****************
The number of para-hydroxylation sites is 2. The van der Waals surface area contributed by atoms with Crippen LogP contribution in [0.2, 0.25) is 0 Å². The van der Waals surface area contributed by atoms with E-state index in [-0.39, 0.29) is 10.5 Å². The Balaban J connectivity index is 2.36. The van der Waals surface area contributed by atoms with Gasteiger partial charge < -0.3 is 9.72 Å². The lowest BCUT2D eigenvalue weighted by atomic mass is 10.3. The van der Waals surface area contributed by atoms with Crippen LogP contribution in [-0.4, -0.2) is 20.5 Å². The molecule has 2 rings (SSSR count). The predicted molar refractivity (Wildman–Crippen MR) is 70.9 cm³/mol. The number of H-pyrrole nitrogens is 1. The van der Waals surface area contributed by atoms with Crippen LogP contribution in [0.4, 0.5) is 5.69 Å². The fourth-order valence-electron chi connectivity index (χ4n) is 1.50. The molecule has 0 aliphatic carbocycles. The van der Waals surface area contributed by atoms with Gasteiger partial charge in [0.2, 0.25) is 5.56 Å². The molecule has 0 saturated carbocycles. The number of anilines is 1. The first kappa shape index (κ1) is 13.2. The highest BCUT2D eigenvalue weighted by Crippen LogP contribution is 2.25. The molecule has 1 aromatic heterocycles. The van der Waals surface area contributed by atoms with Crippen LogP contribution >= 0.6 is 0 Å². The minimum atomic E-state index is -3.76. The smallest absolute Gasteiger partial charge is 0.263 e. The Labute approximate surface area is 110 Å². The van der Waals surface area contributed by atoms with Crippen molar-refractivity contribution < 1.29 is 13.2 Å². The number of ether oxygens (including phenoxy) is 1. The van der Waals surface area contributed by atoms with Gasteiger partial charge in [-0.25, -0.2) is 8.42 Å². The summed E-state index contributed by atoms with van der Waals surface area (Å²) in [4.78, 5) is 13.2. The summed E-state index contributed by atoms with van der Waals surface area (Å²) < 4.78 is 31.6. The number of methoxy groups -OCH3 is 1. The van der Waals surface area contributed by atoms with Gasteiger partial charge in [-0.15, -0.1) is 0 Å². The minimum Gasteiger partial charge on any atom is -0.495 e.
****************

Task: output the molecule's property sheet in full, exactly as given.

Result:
The number of para-hydroxylation sites is 2. The van der Waals surface area contributed by atoms with Crippen LogP contribution in [0.2, 0.25) is 0 Å². The van der Waals surface area contributed by atoms with E-state index in [-0.39, 0.29) is 10.5 Å². The Balaban J connectivity index is 2.36. The van der Waals surface area contributed by atoms with Gasteiger partial charge < -0.3 is 9.72 Å². The lowest BCUT2D eigenvalue weighted by atomic mass is 10.3. The van der Waals surface area contributed by atoms with Crippen LogP contribution in [-0.4, -0.2) is 20.5 Å². The molecule has 2 rings (SSSR count). The predicted molar refractivity (Wildman–Crippen MR) is 70.9 cm³/mol. The number of H-pyrrole nitrogens is 1. The van der Waals surface area contributed by atoms with Crippen LogP contribution in [0.4, 0.5) is 5.69 Å². The fourth-order valence-electron chi connectivity index (χ4n) is 1.50. The molecule has 0 aliphatic carbocycles. The van der Waals surface area contributed by atoms with Gasteiger partial charge in [0.2, 0.25) is 5.56 Å². The molecule has 0 saturated carbocycles. The number of anilines is 1. The first kappa shape index (κ1) is 13.2. The highest BCUT2D eigenvalue weighted by Crippen LogP contribution is 2.25. The molecule has 1 aromatic heterocycles. The van der Waals surface area contributed by atoms with Crippen LogP contribution >= 0.6 is 0 Å². The minimum atomic E-state index is -3.76. The smallest absolute Gasteiger partial charge is 0.263 e. The Labute approximate surface area is 110 Å². The van der Waals surface area contributed by atoms with Crippen molar-refractivity contribution < 1.29 is 13.2 Å². The number of ether oxygens (including phenoxy) is 1. The van der Waals surface area contributed by atoms with Gasteiger partial charge in [-0.25, -0.2) is 8.42 Å². The summed E-state index contributed by atoms with van der Waals surface area (Å²) in [4.78, 5) is 13.2. The summed E-state index contributed by atoms with van der Waals surface area (Å²) < 4.78 is 31.6. The number of methoxy groups -OCH3 is 1. The van der Waals surface area contributed by atoms with Gasteiger partial charge in [-0.15, -0.1) is 0 Å². The minimum Gasteiger partial charge on any atom is -0.495 e.